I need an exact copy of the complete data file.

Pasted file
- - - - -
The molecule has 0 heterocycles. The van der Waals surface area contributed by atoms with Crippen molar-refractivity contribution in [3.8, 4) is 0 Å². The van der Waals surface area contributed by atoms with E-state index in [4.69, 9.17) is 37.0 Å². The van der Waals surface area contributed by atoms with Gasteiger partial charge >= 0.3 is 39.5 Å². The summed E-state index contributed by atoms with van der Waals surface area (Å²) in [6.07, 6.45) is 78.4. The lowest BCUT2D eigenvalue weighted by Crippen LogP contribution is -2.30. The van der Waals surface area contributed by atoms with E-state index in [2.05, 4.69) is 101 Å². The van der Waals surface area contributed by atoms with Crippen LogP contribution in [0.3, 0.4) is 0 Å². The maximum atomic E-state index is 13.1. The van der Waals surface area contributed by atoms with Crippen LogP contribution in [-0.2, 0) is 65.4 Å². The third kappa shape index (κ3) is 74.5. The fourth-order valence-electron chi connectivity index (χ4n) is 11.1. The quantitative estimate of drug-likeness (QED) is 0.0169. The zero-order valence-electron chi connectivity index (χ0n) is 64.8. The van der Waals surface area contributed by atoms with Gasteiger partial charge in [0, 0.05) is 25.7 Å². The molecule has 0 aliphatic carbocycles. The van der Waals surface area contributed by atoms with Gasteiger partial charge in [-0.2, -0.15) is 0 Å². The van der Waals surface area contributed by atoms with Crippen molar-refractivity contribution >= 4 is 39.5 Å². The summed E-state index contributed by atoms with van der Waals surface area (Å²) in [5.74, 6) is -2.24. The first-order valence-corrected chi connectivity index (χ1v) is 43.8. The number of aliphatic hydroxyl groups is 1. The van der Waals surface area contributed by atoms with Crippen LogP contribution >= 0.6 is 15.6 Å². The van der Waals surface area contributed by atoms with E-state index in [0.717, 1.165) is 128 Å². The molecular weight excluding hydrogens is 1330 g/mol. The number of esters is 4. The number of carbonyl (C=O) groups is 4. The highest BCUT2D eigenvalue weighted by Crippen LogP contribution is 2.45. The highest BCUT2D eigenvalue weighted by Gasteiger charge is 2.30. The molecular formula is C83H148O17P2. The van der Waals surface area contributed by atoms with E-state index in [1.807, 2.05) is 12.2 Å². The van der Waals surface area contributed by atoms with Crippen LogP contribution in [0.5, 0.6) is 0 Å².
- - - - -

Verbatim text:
The molecule has 0 heterocycles. The van der Waals surface area contributed by atoms with Crippen molar-refractivity contribution in [3.8, 4) is 0 Å². The van der Waals surface area contributed by atoms with E-state index in [4.69, 9.17) is 37.0 Å². The van der Waals surface area contributed by atoms with Gasteiger partial charge >= 0.3 is 39.5 Å². The summed E-state index contributed by atoms with van der Waals surface area (Å²) in [6.07, 6.45) is 78.4. The lowest BCUT2D eigenvalue weighted by Crippen LogP contribution is -2.30. The van der Waals surface area contributed by atoms with E-state index in [2.05, 4.69) is 101 Å². The van der Waals surface area contributed by atoms with Crippen LogP contribution in [0.3, 0.4) is 0 Å². The maximum atomic E-state index is 13.1. The van der Waals surface area contributed by atoms with Crippen LogP contribution in [-0.2, 0) is 65.4 Å². The third kappa shape index (κ3) is 74.5. The fourth-order valence-electron chi connectivity index (χ4n) is 11.1. The quantitative estimate of drug-likeness (QED) is 0.0169. The zero-order valence-electron chi connectivity index (χ0n) is 64.8. The van der Waals surface area contributed by atoms with Gasteiger partial charge in [0, 0.05) is 25.7 Å². The molecule has 0 aliphatic carbocycles. The van der Waals surface area contributed by atoms with Gasteiger partial charge in [-0.2, -0.15) is 0 Å². The van der Waals surface area contributed by atoms with Crippen molar-refractivity contribution >= 4 is 39.5 Å². The summed E-state index contributed by atoms with van der Waals surface area (Å²) in [5.74, 6) is -2.24. The first-order valence-corrected chi connectivity index (χ1v) is 43.8. The number of aliphatic hydroxyl groups is 1. The van der Waals surface area contributed by atoms with Crippen LogP contribution >= 0.6 is 15.6 Å². The van der Waals surface area contributed by atoms with E-state index in [0.717, 1.165) is 128 Å². The molecular weight excluding hydrogens is 1330 g/mol. The number of esters is 4. The number of carbonyl (C=O) groups is 4. The highest BCUT2D eigenvalue weighted by Crippen LogP contribution is 2.45. The highest BCUT2D eigenvalue weighted by Gasteiger charge is 2.30. The molecular formula is C83H148O17P2. The van der Waals surface area contributed by atoms with E-state index in [1.807, 2.05) is 12.2 Å². The van der Waals surface area contributed by atoms with Crippen LogP contribution in [0.5, 0.6) is 0 Å².